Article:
Childfree By Choice – Does It Make Her Less Feminine?

At the risk of revealing too many spoilers, I feel the need to talk about something very close to my heart.

In February, an ex Australian politician declared that “Anybody that chooses a life without children cannot have much love in them.” He was having a go at Australia’s currently childless female Prime Minister.

This disgusts me for a number of reasons, and least of all being the fact that men in politics often have wives to look after their children, but as primary caregiver, working women need wives themselves as their husbands work, or maybe they’re SHOCKINGLY unmarried (as with Prime Minister Gillard, who openly says that she chose not to have children to further her career).

But I don’t really want to talk too much about childlessness in modern-day society, even if it does prove that the specific ex-politician in question relegates women to roles as wives and mothers. As if they can’t possibly be wonderful people without dedicating their lives to raising children – and ignoring the fact that mothers and fathers interact differently with their children.

If you’re not sure what I mean, let me elaborate: in pretty much every nuclear family circumstance, a mother spends more time with her young children than a father. A father comes home from work and has fun with his children, so children will see the father as the sometimes-present disciplinarian. Whereas a mother is more constantly available, and when the child is sick they will want only their mother as nurse.

If you’re going to argue with the above statement, don’t bother. I’ll just delete it. I know what I’m talking about: I have a degree in sociology and gender studies. I know it doesn’t apply to EVERY situation: I’m talking in general terms for nuclear families.

My sci-fi novel, The Edge of Darkness contains pregnancy. It’s integral to plot, so I don’t mind giving that away. There is no contraception available in my novel. My main character, Max, never deliberately tries to get pregnant, but once she is, she decides that she wants to keep the baby. Max is a cyborg, and in her society, babies are taken away from their cyborg mothers: cyborgs as relegated as second-class citizens, only half-human, and therefore unable to raise a baby.

We see the world through Max’s eyes. We know that she’s more than capable of raising a child whether she’s a cyborg or not, whether she has a partner or not. Max’s femininity is never questioned. She never wanted a baby, but that doesn’t mean she’s a wooden, loveless person. Her love for her people resounds throughout the novel.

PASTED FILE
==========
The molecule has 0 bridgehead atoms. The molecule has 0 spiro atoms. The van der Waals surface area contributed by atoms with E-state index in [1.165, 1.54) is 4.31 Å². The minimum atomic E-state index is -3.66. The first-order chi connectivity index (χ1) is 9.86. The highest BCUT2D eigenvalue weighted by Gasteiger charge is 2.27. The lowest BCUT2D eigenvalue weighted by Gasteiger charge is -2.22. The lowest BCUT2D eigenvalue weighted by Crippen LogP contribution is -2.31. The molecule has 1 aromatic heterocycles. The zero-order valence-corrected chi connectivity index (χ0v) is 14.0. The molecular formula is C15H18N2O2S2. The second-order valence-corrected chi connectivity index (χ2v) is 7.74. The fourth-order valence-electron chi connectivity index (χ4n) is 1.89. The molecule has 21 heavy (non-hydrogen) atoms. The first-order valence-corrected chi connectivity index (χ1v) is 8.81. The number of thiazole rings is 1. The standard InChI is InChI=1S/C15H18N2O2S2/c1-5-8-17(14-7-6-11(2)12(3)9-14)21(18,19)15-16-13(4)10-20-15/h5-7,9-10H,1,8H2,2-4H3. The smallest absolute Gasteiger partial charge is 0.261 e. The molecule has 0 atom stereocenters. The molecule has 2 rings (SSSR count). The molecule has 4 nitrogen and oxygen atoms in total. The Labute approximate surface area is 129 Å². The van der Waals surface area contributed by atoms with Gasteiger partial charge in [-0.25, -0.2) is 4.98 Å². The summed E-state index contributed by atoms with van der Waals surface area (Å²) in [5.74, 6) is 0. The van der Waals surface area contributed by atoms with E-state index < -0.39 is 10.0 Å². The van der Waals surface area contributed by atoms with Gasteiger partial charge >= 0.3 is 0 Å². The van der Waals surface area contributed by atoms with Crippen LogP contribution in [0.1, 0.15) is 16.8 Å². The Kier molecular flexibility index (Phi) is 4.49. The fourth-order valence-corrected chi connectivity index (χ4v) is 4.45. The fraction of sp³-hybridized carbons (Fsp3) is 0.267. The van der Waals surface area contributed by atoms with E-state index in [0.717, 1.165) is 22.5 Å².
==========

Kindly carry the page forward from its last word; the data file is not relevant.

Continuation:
But what if one of my characters chooses not to have children? What if she decides, for whatever reason, to prevent a pregnancy? Or even to SHOCKINGLY abort?

That doesn’t mean she has any less love in her, any less ability to love. Often the decisions on why to have children are more selfish than the reasons a couple will choose not to – check out for more information that I can’t be bothered rewriting. Choosing to be childfree is an option granted to modern day women and attempts to force other people not to relegate them into the position of mother or woman when they are so much more than just those two roles.

They are so much more than just babymakers and nurturers. Women exist for other reasons than to provide the next generation.

My women are main characters, driving forces behind their stories. Their decisions directly impact the plot, and grant them bragging rights of being active, not passive. I feel this is a very important view to take, as far too many novels nowadays are claiming strong, independent young women as protagonists, yet these women only ever react to things happening to them, and often are victims of circumstance. They fit much more easily into the typical ‘women as nurterers’ – they need rescuing by a man. What if there were more stories out there where the big tough man needs rescuing by a woman*? A woman who is still feminine, but knows how to kick butt?

How cool would that be?

*Yes, that was a spoiler, but I won’t say for which novel…